The quote “The chief end of man is to glorify God and enjoy him forever” is a famous line from Christian theology about the purpose of human existence. If you’re wondering where this quote originated from, you’ve come to the right place.
The quote first appeared in the Westminster Shorter Catechism, a historic Reformed Christian summary of doctrine that was written in 1646 by a group of English and Scottish ministers.
In this in-depth article, we will dive into the complete history behind this impactful quote, exploring topics such as:
The Westminster Assembly and Catechisms
Background of the Westminster Assembly
The Westminster Assembly was a council of divines (theologians) and members of the English Parliament appointed from 1643 to 1653 to restructure the Church of England. Several political and religious factors in 17th century England led to the Assembly’s formation, including ongoing conflicts between the Crown and Parliament as well as divides within the Church itself.
The Assembly met at Westminster Abbey in London, England over a ten year period. It produced several influential documents, including the famous Westminster Confession of Faith and Larger and Shorter Westminster Catechisms, which have been highly regarded as statements of faith in Reformed churches.
Purpose of the Westminster Catechisms
The Larger and Shorter Westminster Catechisms were intended as educational documents to teach principles of the Christian faith. They help explain Reformed theology in a simple question-and-answer format.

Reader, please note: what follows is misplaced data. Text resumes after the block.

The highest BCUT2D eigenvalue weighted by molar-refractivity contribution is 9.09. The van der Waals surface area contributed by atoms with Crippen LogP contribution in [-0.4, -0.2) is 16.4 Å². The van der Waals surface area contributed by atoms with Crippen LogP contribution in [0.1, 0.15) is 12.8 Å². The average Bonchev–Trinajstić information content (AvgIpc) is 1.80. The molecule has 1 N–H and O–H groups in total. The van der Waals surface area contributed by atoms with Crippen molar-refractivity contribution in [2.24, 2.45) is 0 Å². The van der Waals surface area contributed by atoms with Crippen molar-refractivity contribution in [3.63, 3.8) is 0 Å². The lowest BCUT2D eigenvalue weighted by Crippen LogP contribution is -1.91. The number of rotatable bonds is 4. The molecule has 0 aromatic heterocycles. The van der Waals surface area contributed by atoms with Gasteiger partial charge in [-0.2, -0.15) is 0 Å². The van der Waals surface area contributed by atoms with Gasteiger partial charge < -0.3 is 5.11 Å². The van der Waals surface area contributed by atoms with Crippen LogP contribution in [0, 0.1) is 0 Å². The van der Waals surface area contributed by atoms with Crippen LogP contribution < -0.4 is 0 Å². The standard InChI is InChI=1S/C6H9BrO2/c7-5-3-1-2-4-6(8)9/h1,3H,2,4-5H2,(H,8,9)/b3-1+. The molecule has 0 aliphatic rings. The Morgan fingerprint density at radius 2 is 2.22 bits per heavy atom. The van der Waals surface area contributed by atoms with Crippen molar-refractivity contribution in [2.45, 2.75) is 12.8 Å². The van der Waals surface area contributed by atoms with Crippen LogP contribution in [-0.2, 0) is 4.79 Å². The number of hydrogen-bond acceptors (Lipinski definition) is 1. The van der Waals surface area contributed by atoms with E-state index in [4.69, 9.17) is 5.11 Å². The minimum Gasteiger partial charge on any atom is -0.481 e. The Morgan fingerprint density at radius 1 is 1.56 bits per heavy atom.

The catechisms were designed for use in Christian education of children and new believers. The Shorter Catechism especially was written to provide a concise overview of essential Christian truth for beginning learners both young and old.
Content and Structure of the Catechisms
Both the Larger and Shorter Westminster Catechisms cover several areas of doctrine, such as God, Scripture, human nature, Christ, salvation, the law, sacraments, etc. They begin with basic questions about the purpose of human existence, seen in the first question of the Shorter Catechism: “What is the chief end of man?
“with the answer: “To glorify God and enjoy him forever. “
The structure moves from simple to more complex questions over 107 and 25 questions respectively. The concise nature of the Shorter Catechism, in particular, aided memorization and recitation by children and new believers as a foundation of faith.
The Westminster Catechisms have endured as seminal summaries of Christian doctrine for over 375 years and counting. Many denominations continue to utilize them for their clarity of religious instruction up to the present day.
Origin of the Quote in the Westminster Shorter Catechism
Text of Westminster Shorter Catechism Question 1
The famous quote “The chief end of man is to glorify God and enjoy Him forever” comes from Question 1 of the Westminster Shorter Catechism. This catechism was written in the 1640s by the Westminster Assembly, a group of English and Scottish theologians and ministers tasked with reforming the Church of England and creating doctrinal standards for worship and discipline.
Question 1 of the catechism asks “What is the chief end of man?” and provides the answer “Man’s chief end is to glorify God, and to enjoy him forever.”
Meaning and Explanation of Key Parts of the Quote
“The chief end of man” refers to humanity’s main purpose and highest goal. The catechism teaches that glorifying God and enjoying fellowship with Him should be the driving motivation of every person’s life. Let’s break down the key parts of this famous quote: